Critical Self-reflection: why should we remember, and if so, how?

Photo: Julian Ruiz (Gjakova, Kosovo, 2021)

These questions followed me not just in my academic interests but also personally and close to my own culture and identity. In one of the workshops on memory and storytelling in Kosovo, I was overheard by people outside of the workshop who became interested. One day after my working hours were done, they were waiting for me in the hotel hall. They came to see me because they had heard I was talking about the “past” in Kosovo and wanted to know what past I was talking about? Who was included, and who was not? Was I mindful of all the losses, and missing people, and that there is still no official apology or recognition from the state of Serbia towards Kosovo? What is a pluralist or inclusive memory? Who was the perpetrator, and who was the victim in these narratives? Why reconcile? These questions were points to reflect on throughout my entire stay in Kosovo. The persistent inability to acknowledge harm-doing at the individual, community, and political level interferes with the reconciliation process. Hence, many scholars and practitioners agree that in order for a genuine societal process of reconciliation to happen requires changes not only among individuals or communities but also in systems, institutions, policies, and approaches that can promote change in the population’s attitudes and help maintain change.
Moreover, this encounter had an impact on reflecting on how important is the connection between theory and practice and the ethical and power dynamics that, as a researcher but also a practitioner, we need to reflect on and grow with. In addition to being a researcher, I am a Kosovo Albanian woman with an accent and own memories from the war.
How the past is remembered, omitted, or quieted is a highly controversial issue that concerns memory workers at risk of keeping social tensions alive. It is not easy to do memory work, particularly in contexts of ongoing, frozen conflict and or a post-conflict context; therefore, it is also important to support memory workers’ understanding to recognize and acknowledge the challenges of doing this work. Moreover, direct grassroots participation can ensure that local needs, cultures, human rights, and socio-cultural sensitivity are respected to ensure local ownership, meaningful engagement, and context-sensitive memorialization. In the context of healing, the act of telling, for all sides of a conflict, is a critical action in the process of reconciliation, building understanding and empathy for the other, and hopefully non-recurrence of violence.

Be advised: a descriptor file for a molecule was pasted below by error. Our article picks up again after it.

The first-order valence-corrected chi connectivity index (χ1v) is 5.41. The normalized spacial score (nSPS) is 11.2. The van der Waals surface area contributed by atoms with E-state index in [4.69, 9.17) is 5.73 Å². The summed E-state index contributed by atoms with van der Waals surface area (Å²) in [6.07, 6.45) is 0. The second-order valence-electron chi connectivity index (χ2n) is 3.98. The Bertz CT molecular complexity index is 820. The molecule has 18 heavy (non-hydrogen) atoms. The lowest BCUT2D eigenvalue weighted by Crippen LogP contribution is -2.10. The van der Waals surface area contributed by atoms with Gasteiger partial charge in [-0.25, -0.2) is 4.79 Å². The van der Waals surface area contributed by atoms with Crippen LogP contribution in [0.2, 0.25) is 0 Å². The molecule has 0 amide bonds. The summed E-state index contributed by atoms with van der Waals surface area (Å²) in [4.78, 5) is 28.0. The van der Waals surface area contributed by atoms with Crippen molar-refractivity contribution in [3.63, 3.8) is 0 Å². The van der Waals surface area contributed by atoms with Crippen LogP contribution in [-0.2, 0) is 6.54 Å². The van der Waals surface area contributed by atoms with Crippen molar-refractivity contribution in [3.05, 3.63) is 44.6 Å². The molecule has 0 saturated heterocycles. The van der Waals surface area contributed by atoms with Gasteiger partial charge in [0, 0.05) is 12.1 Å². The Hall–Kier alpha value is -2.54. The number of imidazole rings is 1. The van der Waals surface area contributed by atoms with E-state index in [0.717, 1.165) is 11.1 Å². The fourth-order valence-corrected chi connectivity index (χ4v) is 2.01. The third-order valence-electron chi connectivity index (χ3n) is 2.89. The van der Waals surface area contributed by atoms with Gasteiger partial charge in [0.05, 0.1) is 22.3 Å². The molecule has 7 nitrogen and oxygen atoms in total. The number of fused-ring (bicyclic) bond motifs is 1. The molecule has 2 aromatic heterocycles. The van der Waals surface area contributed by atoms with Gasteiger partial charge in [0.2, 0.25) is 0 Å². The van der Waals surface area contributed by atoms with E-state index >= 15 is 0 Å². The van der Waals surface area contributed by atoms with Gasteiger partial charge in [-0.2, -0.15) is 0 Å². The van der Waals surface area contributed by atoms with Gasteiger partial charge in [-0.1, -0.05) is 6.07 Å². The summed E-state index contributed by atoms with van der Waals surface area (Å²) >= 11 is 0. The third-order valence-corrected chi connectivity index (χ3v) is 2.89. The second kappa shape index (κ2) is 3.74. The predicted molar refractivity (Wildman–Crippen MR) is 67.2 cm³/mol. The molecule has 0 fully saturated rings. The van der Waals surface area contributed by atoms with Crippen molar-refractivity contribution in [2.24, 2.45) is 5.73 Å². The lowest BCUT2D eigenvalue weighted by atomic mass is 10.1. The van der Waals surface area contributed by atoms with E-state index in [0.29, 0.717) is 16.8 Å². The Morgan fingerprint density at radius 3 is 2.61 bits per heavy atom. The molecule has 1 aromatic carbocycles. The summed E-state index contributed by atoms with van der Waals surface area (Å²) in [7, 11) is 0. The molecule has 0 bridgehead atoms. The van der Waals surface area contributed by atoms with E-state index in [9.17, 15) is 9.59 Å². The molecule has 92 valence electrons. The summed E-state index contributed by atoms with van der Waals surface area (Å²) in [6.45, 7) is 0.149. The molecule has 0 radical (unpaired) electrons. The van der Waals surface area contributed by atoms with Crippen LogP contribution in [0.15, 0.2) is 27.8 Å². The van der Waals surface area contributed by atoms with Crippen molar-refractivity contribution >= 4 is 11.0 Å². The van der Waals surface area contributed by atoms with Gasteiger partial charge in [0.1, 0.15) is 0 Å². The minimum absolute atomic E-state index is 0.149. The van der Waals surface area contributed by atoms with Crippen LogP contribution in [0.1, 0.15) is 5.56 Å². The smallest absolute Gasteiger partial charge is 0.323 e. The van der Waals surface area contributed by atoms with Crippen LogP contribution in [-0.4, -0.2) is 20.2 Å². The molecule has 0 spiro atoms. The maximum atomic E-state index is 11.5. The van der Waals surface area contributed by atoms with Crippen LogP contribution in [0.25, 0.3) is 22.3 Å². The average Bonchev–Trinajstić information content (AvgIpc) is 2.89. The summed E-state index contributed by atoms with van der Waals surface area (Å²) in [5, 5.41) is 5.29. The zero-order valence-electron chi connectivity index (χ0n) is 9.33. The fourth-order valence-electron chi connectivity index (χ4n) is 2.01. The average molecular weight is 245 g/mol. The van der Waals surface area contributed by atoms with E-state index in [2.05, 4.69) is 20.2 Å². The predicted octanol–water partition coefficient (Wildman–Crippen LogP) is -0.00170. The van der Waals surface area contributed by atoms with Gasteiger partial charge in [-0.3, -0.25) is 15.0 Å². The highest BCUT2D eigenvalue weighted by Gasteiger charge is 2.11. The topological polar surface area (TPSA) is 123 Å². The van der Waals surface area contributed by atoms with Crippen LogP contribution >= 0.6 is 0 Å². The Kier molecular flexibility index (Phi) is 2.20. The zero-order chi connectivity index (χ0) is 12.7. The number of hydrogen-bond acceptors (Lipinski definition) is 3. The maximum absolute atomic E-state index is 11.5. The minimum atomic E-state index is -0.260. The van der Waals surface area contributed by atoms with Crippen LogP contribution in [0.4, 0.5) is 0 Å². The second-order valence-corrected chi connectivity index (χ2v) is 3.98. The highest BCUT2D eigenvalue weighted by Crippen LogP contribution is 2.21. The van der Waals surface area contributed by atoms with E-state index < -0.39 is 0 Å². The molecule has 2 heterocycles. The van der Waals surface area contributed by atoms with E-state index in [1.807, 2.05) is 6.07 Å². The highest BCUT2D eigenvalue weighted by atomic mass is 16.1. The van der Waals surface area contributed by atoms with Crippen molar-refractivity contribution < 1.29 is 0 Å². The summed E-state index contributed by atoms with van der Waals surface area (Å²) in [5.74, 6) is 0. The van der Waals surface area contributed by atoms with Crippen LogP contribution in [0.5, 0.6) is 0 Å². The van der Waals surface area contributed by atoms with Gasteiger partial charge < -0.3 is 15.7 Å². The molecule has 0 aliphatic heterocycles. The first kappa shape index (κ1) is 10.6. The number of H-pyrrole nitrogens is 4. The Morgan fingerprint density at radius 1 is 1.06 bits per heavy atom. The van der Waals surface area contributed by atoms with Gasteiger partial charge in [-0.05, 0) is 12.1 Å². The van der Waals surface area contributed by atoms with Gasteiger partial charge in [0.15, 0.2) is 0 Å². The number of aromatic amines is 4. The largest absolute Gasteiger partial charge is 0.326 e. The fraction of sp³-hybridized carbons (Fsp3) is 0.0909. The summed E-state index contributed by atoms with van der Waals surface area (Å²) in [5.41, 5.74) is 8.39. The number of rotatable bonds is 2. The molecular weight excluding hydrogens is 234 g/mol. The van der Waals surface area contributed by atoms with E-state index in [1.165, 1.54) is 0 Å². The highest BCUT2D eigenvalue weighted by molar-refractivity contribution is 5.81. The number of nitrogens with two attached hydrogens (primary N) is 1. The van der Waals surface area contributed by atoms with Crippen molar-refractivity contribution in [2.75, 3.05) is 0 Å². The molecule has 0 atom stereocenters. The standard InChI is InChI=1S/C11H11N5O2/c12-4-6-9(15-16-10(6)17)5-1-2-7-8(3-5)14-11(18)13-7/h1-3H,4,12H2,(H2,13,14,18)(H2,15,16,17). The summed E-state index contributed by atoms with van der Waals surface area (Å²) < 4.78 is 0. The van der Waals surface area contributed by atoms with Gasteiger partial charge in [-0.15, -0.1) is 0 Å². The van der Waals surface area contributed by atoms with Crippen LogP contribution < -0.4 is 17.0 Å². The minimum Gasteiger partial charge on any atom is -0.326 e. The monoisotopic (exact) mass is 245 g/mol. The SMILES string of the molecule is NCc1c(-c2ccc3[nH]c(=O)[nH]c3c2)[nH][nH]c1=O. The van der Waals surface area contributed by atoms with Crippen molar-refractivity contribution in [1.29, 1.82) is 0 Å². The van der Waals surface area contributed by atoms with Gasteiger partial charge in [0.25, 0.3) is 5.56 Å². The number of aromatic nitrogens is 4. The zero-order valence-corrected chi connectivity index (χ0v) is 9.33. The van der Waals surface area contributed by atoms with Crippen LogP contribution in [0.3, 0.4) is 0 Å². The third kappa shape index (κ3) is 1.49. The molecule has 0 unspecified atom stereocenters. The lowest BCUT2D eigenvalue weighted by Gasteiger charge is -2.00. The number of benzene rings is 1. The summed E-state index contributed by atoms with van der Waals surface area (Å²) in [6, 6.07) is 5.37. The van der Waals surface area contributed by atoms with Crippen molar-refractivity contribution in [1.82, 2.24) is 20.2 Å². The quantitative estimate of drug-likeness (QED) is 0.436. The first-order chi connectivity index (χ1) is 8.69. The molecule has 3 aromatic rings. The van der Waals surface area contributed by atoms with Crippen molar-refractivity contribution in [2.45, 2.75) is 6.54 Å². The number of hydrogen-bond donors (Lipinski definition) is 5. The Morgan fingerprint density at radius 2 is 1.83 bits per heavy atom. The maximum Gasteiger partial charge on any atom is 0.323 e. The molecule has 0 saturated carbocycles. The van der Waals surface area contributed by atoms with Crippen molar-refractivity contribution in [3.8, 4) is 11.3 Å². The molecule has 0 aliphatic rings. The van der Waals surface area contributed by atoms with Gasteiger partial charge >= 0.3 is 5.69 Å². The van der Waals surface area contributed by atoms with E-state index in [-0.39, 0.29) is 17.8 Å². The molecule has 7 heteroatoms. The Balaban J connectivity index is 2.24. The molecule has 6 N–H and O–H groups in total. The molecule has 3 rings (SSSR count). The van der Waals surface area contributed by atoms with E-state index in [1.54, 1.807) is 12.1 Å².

Multiple Narratives: so, who should remember?

Photo: Julian Ruiz (exhibition of city photos from 1970-90’, Mitrovica bridge, 2021)

Volf (2006) argues that there are differences between (individual or collective)” narratives from “historical narratives.” by pointing out the “double-edged” purposes of memory, which he called a “shield and a sword,” arguing that memory can have positive roles in protecting and healing victims but also negative if not remembered “rightly,” which can make people into perpetrators. This leads to an important aspect that needs attention—the “who” is remembering and why. The influence narrators have on the group recounting also shapes the content of post-group collective memories. To the degree that dominant narrators are present, post-group collective memories reflect their unique rendering of the past. This negative function is described as a process where the victim groups act as forms of political mobilization, either as political alternatives to conventional groups or, more likely, as surrogates on behalf of political parties.

For memorialization initiatives in Kosovo, active participation is a unique opportunity to ensure that the societies and governments in Kosovo and Serbia acknowledge the injustices caused to them, which often have their roots in historical marginalization, violence, and discrimination, and takes action accordingly; active participation is a powerful tool to have their justice claims met and their rights and dignity upheld. It is part of a political process with the potential to transform victims’ lives and the lives of those in their communities. 

Photo: Julian Ruiz (An orthodox, catholic, and mosque stand together, Ferizaj, Kosovo, 2021)

Realities after the conflict cannot be adequately understood without understanding post-conflict identities and how they are constructed through violence, transition, and (possible) reconstruction. Identity politics and the collective memories associated with the inherent subjectiveness of memory affect memorialization in every context, but in different ways according to each context’s specifics. Enabling collective memories, in other words, understood as group memories and shared by a community, helps to bind that community together; hence, collective memories are thus shared images and representations of the past that assist in constructing social solidarity.

Gender and ethical considerations